After 32 years at Lahey Hospital and Medical Center, Burlington, MA, Patricia L. Roberts, MD, FACS, FASCRS, resigned earlier this year from her position as chair, department of surgery, and senior staff surgeon, the department of colon and rectal surgery. It would be easy to assume that after a long and distinguished tenure, Dr. Roberts is retiring. Wrong. She’s making plans for her next career.
Dr. Roberts will discuss her path to a new career and offer advice to her surgical colleagues who might harbor dreams of a similar journey during Tuesday morning’s Herand Abcarian Lecture: How to Navigate a Second Career in Surgery.
“Like most of us, I took a very linear path through medicine and surgery—from college to medical school to residency to fellowship to practice,” Dr. Roberts said. “My husband, who is also a surgeon, took a more circuitous journey. He did a couple years of research, got his master’s in public health, got an MBA [master of business administration], did a little bit of this and a little bit of that, and then settled into his surgical career.”
Throughout their marriage, Dr. Roberts has regularly mused to her husband that she might one day pursue a career other than surgery.
“As much as I talked and thought about it, though, the practice of surgery and being chair of surgery was so all-consuming that I could never really explore or plan what I actually might do next,” she said. “Finally, after listening to me talk about it for the past 30 years, my husband told me that it was time to either just do it or stop dreaming about it.”
Although Dr. Roberts hasn’t definitively decided what her second career will be, she is taking the time to explore her interests and see where they lead her.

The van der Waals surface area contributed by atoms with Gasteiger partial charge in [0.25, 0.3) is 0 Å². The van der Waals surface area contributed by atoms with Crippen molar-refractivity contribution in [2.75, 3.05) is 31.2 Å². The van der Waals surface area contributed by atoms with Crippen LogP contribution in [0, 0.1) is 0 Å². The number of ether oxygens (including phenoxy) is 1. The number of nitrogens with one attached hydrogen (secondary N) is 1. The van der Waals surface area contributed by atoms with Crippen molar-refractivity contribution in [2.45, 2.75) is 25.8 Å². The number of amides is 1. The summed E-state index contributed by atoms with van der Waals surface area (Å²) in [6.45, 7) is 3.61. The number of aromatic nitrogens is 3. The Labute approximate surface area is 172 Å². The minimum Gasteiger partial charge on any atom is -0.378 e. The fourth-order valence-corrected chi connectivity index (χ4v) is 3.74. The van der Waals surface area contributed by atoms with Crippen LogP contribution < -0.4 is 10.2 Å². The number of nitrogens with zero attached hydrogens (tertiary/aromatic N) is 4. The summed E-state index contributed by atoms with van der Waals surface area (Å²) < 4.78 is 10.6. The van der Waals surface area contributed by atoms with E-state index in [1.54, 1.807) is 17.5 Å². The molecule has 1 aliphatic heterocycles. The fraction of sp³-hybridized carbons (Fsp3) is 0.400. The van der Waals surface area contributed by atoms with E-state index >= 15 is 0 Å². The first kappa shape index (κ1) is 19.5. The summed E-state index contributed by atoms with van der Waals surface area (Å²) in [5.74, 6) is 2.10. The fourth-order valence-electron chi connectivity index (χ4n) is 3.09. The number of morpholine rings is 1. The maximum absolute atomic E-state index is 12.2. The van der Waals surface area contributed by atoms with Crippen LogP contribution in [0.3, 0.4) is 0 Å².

The thought of a second career may not have occurred to many surgeons, but Dr. Roberts believes that times are changing, and the traditional education-career-retire paradigm will shift to the point that second and even third careers will eventually become more common.
“A big part of what will continue to drive that change is the fact that we are living longer, healthier lives with more people continuing to work well into their 70s and 80s,” Dr. Roberts said. “Looking at the landscape of life, young people living today have a good chance of living to be 100 years old. So if people start in one career, there’s a very good chance they’ll be doing something else or have several careers over the course of their lifetimes.”
Her advice to surgeons, particularly those beginning their careers, is that it’s never too soon to think about and start planning for life after surgery.
“We spend a decade planning and training to be a surgeon, and I think we have to start to reflect a little bit on the latter part of our career or what a second career is going to be, and plan for that in the same way,” Dr. Roberts said. “Whether you’re just coming out of residency or fellowship or an older surgeon, it’s important to think about both your short- and long-term goals and, every few years or so, reevaluate those goals and look at where you are, where you want to be, and what your steps are to get there.”
The Herand Abcarian Lecture was established by the Chicago Society of Colon and Rectal Surgery in 2006 to honor this colon and rectal surgeon and to address issues of relevance to the surgical community at-large and focus on emerging issues in surgery.
Herand Abcarian Lecture
How to Navigate a Second Career in Surgery
Patricia L. Roberts, MD, FACS, FASCRS
8:00–9:00 am, Tuesday
Moscone Center West, Ballroom